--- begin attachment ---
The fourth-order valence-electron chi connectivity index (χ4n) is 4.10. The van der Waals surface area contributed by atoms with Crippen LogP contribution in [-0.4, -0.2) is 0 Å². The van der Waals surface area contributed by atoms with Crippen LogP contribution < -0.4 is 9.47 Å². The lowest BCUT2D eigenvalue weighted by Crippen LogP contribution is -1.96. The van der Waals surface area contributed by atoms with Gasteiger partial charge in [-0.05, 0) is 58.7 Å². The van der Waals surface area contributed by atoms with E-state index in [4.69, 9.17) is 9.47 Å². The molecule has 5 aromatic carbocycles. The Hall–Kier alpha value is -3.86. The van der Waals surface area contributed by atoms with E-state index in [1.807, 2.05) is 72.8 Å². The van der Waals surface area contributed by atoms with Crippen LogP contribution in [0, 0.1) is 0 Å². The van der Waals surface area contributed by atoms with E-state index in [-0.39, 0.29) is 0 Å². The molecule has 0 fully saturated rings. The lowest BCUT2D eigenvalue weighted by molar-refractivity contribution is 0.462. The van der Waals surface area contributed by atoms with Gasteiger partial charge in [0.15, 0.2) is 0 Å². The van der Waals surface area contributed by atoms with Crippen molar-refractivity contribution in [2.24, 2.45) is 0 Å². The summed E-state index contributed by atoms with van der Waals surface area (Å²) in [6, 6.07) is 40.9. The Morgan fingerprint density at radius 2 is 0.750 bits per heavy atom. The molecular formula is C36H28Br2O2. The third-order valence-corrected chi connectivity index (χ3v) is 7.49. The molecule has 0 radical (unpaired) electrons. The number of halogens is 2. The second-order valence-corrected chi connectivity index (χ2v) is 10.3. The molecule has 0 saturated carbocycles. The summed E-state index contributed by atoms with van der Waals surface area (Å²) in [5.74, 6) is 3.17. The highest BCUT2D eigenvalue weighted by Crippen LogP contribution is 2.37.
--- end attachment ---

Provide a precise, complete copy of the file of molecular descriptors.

The fourth-order valence-electron chi connectivity index (χ4n) is 4.10. The van der Waals surface area contributed by atoms with Crippen LogP contribution in [-0.4, -0.2) is 0 Å². The van der Waals surface area contributed by atoms with Crippen LogP contribution < -0.4 is 9.47 Å². The lowest BCUT2D eigenvalue weighted by Crippen LogP contribution is -1.96. The van der Waals surface area contributed by atoms with Gasteiger partial charge in [-0.05, 0) is 58.7 Å². The van der Waals surface area contributed by atoms with E-state index in [4.69, 9.17) is 9.47 Å². The molecule has 5 aromatic carbocycles. The Hall–Kier alpha value is -3.86. The van der Waals surface area contributed by atoms with E-state index in [1.807, 2.05) is 72.8 Å². The van der Waals surface area contributed by atoms with Crippen LogP contribution in [0, 0.1) is 0 Å². The van der Waals surface area contributed by atoms with E-state index in [-0.39, 0.29) is 0 Å². The molecule has 0 fully saturated rings. The lowest BCUT2D eigenvalue weighted by molar-refractivity contribution is 0.462. The van der Waals surface area contributed by atoms with Gasteiger partial charge in [0.15, 0.2) is 0 Å². The van der Waals surface area contributed by atoms with Crippen molar-refractivity contribution in [2.24, 2.45) is 0 Å². The summed E-state index contributed by atoms with van der Waals surface area (Å²) in [6, 6.07) is 40.9. The Morgan fingerprint density at radius 2 is 0.750 bits per heavy atom. The molecular formula is C36H28Br2O2. The third-order valence-corrected chi connectivity index (χ3v) is 7.49. The molecule has 0 radical (unpaired) electrons. The number of halogens is 2. The second-order valence-corrected chi connectivity index (χ2v) is 10.3. The molecule has 0 saturated carbocycles. The summed E-state index contributed by atoms with van der Waals surface area (Å²) in [5.74, 6) is 3.17. The highest BCUT2D eigenvalue weighted by Crippen LogP contribution is 2.37.